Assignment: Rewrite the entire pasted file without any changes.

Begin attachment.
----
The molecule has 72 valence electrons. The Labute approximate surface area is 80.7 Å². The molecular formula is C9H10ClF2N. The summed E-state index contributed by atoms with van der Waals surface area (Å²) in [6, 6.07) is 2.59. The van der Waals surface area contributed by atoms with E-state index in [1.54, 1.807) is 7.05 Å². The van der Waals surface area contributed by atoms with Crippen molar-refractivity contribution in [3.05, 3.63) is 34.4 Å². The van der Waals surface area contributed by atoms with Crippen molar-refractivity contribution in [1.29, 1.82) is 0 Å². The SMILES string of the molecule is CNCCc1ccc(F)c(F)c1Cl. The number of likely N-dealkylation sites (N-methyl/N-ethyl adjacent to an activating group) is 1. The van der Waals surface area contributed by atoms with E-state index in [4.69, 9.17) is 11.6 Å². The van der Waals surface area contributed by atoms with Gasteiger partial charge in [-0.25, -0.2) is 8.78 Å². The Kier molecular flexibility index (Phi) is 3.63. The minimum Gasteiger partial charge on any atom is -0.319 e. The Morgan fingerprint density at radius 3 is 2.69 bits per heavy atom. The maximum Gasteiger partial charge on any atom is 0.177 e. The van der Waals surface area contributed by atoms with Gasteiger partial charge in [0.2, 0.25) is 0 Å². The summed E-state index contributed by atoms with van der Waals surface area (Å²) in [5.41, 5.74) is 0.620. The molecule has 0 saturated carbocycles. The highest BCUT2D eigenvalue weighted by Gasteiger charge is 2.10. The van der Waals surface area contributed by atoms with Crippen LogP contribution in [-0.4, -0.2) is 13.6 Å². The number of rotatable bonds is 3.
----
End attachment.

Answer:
The molecule has 72 valence electrons. The Labute approximate surface area is 80.7 Å². The molecular formula is C9H10ClF2N. The summed E-state index contributed by atoms with van der Waals surface area (Å²) in [6, 6.07) is 2.59. The van der Waals surface area contributed by atoms with E-state index in [1.54, 1.807) is 7.05 Å². The van der Waals surface area contributed by atoms with Crippen molar-refractivity contribution in [3.05, 3.63) is 34.4 Å². The van der Waals surface area contributed by atoms with Crippen molar-refractivity contribution in [1.29, 1.82) is 0 Å². The SMILES string of the molecule is CNCCc1ccc(F)c(F)c1Cl. The number of likely N-dealkylation sites (N-methyl/N-ethyl adjacent to an activating group) is 1. The van der Waals surface area contributed by atoms with E-state index in [4.69, 9.17) is 11.6 Å². The van der Waals surface area contributed by atoms with Gasteiger partial charge in [-0.25, -0.2) is 8.78 Å². The Kier molecular flexibility index (Phi) is 3.63. The minimum Gasteiger partial charge on any atom is -0.319 e. The Morgan fingerprint density at radius 3 is 2.69 bits per heavy atom. The maximum Gasteiger partial charge on any atom is 0.177 e. The van der Waals surface area contributed by atoms with Gasteiger partial charge in [0.2, 0.25) is 0 Å². The summed E-state index contributed by atoms with van der Waals surface area (Å²) in [5.41, 5.74) is 0.620. The molecule has 0 saturated carbocycles. The highest BCUT2D eigenvalue weighted by Gasteiger charge is 2.10. The van der Waals surface area contributed by atoms with Crippen LogP contribution in [-0.4, -0.2) is 13.6 Å². The number of rotatable bonds is 3.